Confusing version ranges in security advisories
mdounin at mdounin.ru
Wed Sep 15 21:44:09 UTC 2021
On Thu, Sep 16, 2021 at 01:05:11AM +0530, Hritik Vijay wrote:
> We're working on an open source tool to aggregate security advisories
> and build an open vulnerabilities database.
> This requires us to parse affected and fixed versions from nginx
> advisories published at https://nginx.org/en/security_advisories.html.
> Going through the page, I'm having a hard time understanding the plus
> (+) notation used to denote the version range. Please help me in this
> I'm assuming that the versions are in semver format. Given the
> following information:
> Not vulnerable: 1.21.0+, 1.20.1+
> Vulnerable: 0.6.18-1.20.0
> If I consider + to mean >= for versions, the bound 1.20.1+ should be
> enough for the "Not vulnerable" field. How does it make sense to have
> another 1.21.0+ ?
> Does the plus notation only apply for the patch field in semver (the
> number after the second dot) ? In this case, does it mean that the
> upcoming version 1.22.0 will be vulnerable as well ?
The 1.21.0+ notation means "1.21.0 and newer", or, more
formally, "1.21.0 and derived versions". This includes all
future nginx versions on the mainline branch, and all future
stable branches (which aren't yet created).
The 1.20.1+ means the same for 1.20.1 and derived versions on the
1.20.x stable branch. This includes all future versions on the
1.20.x branch, but not versions on the other branches.
> To further clarify, I'll like to quote
> Not vulnerable: 1.17.3+, 1.16.1+
> Vulnerable: 1.9.5-1.17.2
> Here, if I take + as >=, 1.16.1+ means that versions >= 1.16.1 are
> fixed but this version clearly lies in the range 1.9.5-1.17.2, which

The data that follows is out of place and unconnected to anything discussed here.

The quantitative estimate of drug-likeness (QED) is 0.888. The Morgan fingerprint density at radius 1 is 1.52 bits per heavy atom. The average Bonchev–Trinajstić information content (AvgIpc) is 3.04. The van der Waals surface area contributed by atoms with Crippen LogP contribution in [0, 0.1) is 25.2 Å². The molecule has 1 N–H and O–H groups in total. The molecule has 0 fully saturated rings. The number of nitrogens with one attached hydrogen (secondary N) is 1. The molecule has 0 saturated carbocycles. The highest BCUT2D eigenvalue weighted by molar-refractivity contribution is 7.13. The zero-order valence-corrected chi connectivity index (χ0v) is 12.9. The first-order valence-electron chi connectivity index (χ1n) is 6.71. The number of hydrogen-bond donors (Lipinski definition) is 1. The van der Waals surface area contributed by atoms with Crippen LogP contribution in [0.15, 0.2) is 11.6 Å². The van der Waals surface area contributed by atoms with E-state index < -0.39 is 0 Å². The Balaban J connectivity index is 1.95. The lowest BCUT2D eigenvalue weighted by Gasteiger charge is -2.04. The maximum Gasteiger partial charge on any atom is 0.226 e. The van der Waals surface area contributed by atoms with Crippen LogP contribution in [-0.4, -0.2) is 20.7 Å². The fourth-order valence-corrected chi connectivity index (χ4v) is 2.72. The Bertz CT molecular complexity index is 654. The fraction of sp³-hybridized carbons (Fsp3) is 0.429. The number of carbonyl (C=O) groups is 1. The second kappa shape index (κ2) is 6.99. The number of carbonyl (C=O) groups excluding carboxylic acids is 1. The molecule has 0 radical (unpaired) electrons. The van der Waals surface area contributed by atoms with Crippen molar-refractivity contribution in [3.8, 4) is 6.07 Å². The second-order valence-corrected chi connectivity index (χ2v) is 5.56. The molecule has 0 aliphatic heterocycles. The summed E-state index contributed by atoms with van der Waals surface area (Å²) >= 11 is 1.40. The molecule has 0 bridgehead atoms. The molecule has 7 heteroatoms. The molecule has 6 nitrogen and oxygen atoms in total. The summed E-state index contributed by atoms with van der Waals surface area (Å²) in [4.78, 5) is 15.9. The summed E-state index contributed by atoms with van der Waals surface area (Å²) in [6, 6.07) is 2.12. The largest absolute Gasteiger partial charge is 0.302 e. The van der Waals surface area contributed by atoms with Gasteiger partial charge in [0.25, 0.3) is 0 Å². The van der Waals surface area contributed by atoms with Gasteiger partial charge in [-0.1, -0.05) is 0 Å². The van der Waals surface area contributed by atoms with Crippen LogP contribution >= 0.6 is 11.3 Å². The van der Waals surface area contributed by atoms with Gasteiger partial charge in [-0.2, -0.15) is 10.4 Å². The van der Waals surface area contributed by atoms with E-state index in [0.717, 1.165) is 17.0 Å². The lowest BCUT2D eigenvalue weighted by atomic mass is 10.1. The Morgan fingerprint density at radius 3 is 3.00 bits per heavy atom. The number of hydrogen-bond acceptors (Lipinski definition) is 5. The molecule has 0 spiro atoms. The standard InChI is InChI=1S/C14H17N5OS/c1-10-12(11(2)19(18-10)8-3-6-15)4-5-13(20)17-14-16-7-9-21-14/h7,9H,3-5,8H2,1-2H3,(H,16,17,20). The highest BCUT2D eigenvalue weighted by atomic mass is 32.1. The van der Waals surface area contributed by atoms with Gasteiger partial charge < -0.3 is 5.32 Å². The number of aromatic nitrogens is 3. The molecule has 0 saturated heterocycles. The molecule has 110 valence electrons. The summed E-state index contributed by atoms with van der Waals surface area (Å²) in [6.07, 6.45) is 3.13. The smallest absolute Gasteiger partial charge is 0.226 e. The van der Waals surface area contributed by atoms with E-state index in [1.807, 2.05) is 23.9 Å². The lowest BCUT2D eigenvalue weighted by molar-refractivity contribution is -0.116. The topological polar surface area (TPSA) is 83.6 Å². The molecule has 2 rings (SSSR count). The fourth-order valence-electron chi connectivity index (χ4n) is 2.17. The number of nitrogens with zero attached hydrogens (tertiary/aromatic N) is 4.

> is the vulnerable range.
> I'm assuming that this was done for a stable release of 1.16. This
> further favors the assumption that the plus operator only stands for
> the patch field in the semver.
> Thus making the not vulnerable range as >=1.16.1 AND < 1.17.0, using
> the same assumption for 1.17.3+ would mean >=1.17.3 AND <1.18.0.
> Would this again mean that future versions will be vulnerable ? This
> is highly unlikely.
See above, 1.16.1+ only applies to 1.16.x stable branch, while
1.17.3+, which is on the mainline branch, applies to all newer
versions on the mainline branch and newer stable branches.
> As per my current understanding I'd define the plus operator as:
> "If the version before it appears in the vulnerable range, the plus
> operator only denotes a >= range for the patch field in semver and <=
> the next minor version.
> Otherwise, it operates on the entire version string thus marking *all*
> the future versions"
> This definition is not perfect at all as it does not justify the first
> example where neither 1.21.0 nor 1.20.1 is in the vulnerable range
> thus making 1.21.0 totally redundant. However, if we ignore the
> redundancies, I hope that the definition could work.
That's a reasonable heuristic to find out if the version is
vulnerable without considering the branch structure.
> Please let me know if there's something wrong with my deduction, also
> it would be very helpful to define the plus operator as a
> footnote/topnote on the advisories page for future.
Hope the above explains things formally enough. Not sure it needs
any additional clarification though, as the notation never caused
questions and is believed to be obvious to anybody at least
minimally familiar with nginx branches.
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